BFBS Player Live
Internet Connected Users
Login to the BFBS Player via the Defence Gateway, and watch BFBS TV streamed over the internet.
In locations with high speed or fibre broadband (such as Germany, Cyprus, USA) the BFBS Player provides access to BFBS TV streamed live over the internet using secure digital technology. Where local internet bandwidth is poor or unreliable for live viewing (i.e. less than 0.4Mbps) then a download service may be used to pull content onto the local device for later viewing.
The BFBS Player Live is now available to all entitled personnel. Users can access the BFBS Player via the Defence Gateway. The Defence Gateway provides a convenient Single Sign On authentication service for serving personnel with the ability for users to create guest accounts for family members. PC users can access the BFBS Player using their browser. For iOS and Android devices there are app’s that can be downloaded via the Defence Gateway.
The BFBS Player presents BFBS services so they are available in the users local time where they are located. The Player includes DRM (Digital Rights Management)technology that encrypts the content. DRM enables the agreement of the content rights holders, where required, to make their content available to the British Forces and dependents when serving outside of the UK. The radio services and Forces TV are also available in the UK.
Isolated User Groups with Limited Internet Connectivity*
Users in isolated communities where there is no practical internet connection can view content via a local media server loaded with encrypted TV programmes. Content is either pre-loaded (e.g. via a hard disk which can be refreshed from time to time) or if there is occasional or 'thin' Internet connectivity, new programmes may be downloaded onto the server to refresh key content every day. If the server is connected to a BFBS satellite dish, new content can be downloaded with greater speed and frequency.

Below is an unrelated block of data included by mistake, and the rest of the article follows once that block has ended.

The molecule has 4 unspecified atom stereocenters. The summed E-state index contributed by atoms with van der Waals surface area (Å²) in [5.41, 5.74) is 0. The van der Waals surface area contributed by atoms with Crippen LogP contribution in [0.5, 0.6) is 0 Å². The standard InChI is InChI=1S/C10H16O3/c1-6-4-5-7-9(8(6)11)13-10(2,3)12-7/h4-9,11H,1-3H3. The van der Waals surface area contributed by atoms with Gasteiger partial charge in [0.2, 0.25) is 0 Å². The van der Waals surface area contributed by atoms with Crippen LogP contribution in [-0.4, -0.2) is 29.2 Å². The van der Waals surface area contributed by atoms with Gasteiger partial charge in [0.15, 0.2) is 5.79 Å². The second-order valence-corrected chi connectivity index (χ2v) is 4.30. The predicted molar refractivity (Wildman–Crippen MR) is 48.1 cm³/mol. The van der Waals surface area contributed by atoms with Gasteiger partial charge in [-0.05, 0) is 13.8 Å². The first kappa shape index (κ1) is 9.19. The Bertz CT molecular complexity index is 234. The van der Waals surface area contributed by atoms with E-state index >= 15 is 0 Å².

The BFBS Player has been developed with the typical military use-case in mind. BFBS content can be shared between users in the same theatre, in effect creating a legal 'peer to peer' exchange network which allows users to swap encrypted content within a controlled group and means fewer users need access to fresh content for it to be shared and re-distributed more widely. Submarines can be provisioned with several months of content, whilst surface vessels can receive daily updates via BFBS satellite transmissions or other welfare IP networks (subject to capacity).
* in development